Similarly, she was also within and outwith Britishness, in the realm of dark whimsy that we encounter equally in Dadd and Carroll, the traumatised nonsense of Lear or Milligan that finds fruit in the imagery of Python and Gilliam, the ‘English magic’ of Susannah Clarke’s Strange and Norrell, or the ancient Quixotic cult of Doctor Who – but which doesn’t take firm root in British poetry. Surrealism is replayed as a Celtic fringe sport like the hurling: the apocalyptic Celts, who are displaced by the bourgeois Movement and the suburban madnesses of the Confessionals, who then in turn must head away from the metropolis, to Mytholmroyd, to California, in order to find room for their own strangenesses.
Of course, out there on the edges, the others persisted – among the Scots, W.S. Graham was conducting his own reconfiguration of the reader’s experience of the printed page, MacDiarmid building a personal internet of information, Hamilton Finlay planting a garden of text, Kenneth White and Alastair Reid wandering in the time-honoured Caledonian fashion. The Welsh with David Jones or Lynne Roberts, the North-East with Bunting and latterly MacSweeney, the Irish with of course Beckett but also, crucially, Flann O’Brien – and in Mexico, throughout it all, Leonora Carrington – were all doing other.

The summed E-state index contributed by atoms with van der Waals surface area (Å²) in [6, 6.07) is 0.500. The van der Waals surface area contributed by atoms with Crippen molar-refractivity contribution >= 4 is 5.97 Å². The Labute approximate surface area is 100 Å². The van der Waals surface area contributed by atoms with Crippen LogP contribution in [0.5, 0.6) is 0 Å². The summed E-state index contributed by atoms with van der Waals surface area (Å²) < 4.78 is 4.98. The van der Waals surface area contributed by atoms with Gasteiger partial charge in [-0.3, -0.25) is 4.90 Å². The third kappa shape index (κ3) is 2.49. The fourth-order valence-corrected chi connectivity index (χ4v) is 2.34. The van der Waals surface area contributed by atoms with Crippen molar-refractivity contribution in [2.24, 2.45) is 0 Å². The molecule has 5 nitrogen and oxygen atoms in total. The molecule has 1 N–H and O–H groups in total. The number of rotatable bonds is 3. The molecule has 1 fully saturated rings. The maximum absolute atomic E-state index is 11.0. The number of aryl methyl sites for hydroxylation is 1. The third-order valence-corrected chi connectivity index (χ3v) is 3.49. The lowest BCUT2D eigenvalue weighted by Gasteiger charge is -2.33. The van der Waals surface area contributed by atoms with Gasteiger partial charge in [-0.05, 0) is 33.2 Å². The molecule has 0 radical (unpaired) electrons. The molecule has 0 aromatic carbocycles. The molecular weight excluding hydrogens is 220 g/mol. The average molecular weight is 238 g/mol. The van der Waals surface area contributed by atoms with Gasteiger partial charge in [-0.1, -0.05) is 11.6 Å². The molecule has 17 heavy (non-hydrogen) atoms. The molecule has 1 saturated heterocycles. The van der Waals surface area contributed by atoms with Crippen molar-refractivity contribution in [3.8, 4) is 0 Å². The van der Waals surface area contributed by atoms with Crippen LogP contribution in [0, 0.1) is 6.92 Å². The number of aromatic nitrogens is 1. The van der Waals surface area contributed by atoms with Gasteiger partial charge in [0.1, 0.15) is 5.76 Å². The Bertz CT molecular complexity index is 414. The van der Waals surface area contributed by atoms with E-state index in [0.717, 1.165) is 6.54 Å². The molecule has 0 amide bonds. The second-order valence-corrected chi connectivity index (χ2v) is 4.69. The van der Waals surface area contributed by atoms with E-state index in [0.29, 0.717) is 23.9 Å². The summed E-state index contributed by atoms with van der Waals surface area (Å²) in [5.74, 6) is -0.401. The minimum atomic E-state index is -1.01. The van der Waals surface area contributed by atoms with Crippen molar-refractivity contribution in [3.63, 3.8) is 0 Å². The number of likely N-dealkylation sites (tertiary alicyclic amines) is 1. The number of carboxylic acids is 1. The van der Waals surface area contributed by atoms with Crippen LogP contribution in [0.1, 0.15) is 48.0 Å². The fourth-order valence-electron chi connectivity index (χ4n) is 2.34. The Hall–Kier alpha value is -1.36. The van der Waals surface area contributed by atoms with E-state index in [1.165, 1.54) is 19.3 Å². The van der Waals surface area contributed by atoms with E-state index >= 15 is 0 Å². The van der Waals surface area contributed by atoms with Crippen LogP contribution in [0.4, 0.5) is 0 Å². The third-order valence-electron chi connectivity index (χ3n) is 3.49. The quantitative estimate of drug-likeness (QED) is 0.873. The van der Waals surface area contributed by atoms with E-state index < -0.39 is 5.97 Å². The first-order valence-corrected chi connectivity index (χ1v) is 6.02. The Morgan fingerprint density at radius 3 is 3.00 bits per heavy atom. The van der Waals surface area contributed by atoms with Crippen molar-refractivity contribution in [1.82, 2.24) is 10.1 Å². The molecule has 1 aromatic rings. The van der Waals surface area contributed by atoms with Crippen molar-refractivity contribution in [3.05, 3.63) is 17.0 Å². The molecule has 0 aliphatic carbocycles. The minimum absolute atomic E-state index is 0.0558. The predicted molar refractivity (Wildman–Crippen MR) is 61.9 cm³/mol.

As someone living and writing in Oxford throughout the 80s, I felt estranged from both the British Poetry Revival as exemplified by Cambridge and London poets such as Prynne and Mottram, even as I worked out my own relationship to the same US figures writers in those affiliations admired – O’Hara, Berrigan and Hejinian, rather than Ashbery, Duncan and Silliman, perhaps. But equally, I felt no strong links to the post-Auden school exemplified by John Fuller and my contemporary, Mick Imlah. Connecting to Scottish writing as – complex term – an Informationist helped the literary cartographer in me just as, in later years, poet-to-poet translation would help me define a role at an angle to the major European canon, but that didn’t necessarily sit well, pun intended, with the absurdity.
It is the role of what British writers disparagingly think of as ‘humour’ that is the issue here: the comic as a lesser form to the high seriousness they feel inheres to the significant art of their time – you know, the stuff they write. Of course the ‘comic’ is precisely what takes us close to the less controllable and predictable: what we are really doing when we laugh is as mysterious to us as what we do when we sneeze, or defecate, or dream, or orgasm: we are placed in touch with our animality, our inner otherness. It is the ‘odd’-ness of Tristram Shandy, that won’t do long but has somehow nonetheless persisted. This is all summed up exactly by the title of that painting I overlooked by Leonora Carrington: ‘Oink!’